The Austronesians that settled in the Philippines admixed with the preexisting earlier groups like the Negritos that had reached the islands via the now sunken Sundaland landmass. Genetic studies have shown that modern native Filipinos have varying degrees of Negrito ancestry in addition to the majority Austronesian ancestry.[47][28]

Genetic studies

Main article: Genetic studies on Filipinos

A 2002 China Medical University study indicated that some Filipinos shared genetic chromosome that is found among Asian people, such as Taiwanese aborigines, Indonesians, Thais, and Chinese.[48]

A 2008 genetic study by Leeds University and published in Molecular Biology and Evolution, showed that mitochondrial DNA lineages have been evolving within Island Southeast Asia (ISEA) since modern humans arrived approximately 50,000 years ago. The authors concluded that it was proof that Austronesians evolved within Island Southeast Asia and did not come from Taiwan (the "Out-of-Sundaland" hypothesis). Population dispersals occurred at the same time as sea levels rose, which resulted in migrations from the Philippine Islands into Taiwan within the last 10,000 years.[49]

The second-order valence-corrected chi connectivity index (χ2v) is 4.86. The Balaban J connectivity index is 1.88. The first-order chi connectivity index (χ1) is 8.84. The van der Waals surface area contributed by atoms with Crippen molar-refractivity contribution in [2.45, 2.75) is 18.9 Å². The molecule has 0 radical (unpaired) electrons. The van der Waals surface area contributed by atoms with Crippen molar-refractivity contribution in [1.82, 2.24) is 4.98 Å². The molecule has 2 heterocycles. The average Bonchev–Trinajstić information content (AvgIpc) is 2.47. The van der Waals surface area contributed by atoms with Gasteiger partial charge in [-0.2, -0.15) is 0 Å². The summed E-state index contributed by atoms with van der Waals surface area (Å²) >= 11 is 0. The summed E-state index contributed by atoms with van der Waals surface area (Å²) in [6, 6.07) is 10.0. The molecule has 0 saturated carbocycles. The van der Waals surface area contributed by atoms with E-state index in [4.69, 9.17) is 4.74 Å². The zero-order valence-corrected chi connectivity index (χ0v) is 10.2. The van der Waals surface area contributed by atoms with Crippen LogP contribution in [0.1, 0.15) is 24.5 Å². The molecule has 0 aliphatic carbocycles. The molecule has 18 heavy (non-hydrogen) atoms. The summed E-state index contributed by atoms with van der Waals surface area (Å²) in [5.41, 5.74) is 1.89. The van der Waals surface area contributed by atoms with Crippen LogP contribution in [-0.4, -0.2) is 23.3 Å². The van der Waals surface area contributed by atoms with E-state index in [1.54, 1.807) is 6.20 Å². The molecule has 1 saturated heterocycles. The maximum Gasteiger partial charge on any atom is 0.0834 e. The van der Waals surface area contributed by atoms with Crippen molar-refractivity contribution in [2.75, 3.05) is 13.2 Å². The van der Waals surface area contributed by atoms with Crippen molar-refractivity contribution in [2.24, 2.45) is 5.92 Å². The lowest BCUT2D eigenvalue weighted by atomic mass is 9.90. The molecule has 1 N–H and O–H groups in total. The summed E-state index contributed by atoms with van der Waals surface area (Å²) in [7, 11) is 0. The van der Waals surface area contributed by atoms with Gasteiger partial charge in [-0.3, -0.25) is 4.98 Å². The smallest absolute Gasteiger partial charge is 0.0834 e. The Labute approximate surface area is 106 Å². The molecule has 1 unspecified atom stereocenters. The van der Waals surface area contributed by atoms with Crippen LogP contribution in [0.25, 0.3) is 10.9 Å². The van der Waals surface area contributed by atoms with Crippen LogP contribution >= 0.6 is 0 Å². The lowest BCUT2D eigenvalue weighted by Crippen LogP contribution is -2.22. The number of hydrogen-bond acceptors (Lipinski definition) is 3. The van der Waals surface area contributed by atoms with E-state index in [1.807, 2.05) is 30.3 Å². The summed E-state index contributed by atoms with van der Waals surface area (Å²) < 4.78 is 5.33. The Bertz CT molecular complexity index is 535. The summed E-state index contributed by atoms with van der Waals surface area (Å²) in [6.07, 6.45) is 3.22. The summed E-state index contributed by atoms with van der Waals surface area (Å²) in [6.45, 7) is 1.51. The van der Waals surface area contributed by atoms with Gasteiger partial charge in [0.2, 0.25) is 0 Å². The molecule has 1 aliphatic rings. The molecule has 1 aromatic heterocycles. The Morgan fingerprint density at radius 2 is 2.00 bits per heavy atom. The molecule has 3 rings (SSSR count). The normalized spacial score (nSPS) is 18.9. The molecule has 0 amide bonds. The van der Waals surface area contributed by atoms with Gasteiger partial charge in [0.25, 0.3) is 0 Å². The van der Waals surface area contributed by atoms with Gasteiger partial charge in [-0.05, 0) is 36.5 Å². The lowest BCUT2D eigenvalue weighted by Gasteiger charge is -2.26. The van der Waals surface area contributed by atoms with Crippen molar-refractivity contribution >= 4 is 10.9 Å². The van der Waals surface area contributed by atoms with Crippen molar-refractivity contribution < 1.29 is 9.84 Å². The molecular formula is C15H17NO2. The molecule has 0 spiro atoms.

A 2013 study on the genetics and origin of Polynesian people supported the Out of Taiwan scenario of Austronesian expansion from Taiwan, at around 2200 BC, settling the Batanes Islands and northern Luzon from Taiwan. From there, they rapidly spread downwards to the rest of the islands of the Philippines and Southeast Asia.[25][30] This population assimilated with the existing Negritos resulting in the modern Filipino ethnic groups which display various ratios of genetic admixture between Austronesian and Negrito groups.[47]

However, a 2014 study published by Nature using whole genome sequencing instead of only mtDNA sequencing confirmed the north-to-south dispersal of the Austronesian peoples in the "Out-of-Taiwan" hypothesis. Researchers further pointed out that, while humans have been living in Sundaland for at least 40,000 years, Austronesian people were recent arrivals. The results of the 2008 study failed to take into account admixture with the more ancient but unrelated Negrito and Papuan populations.[50][47]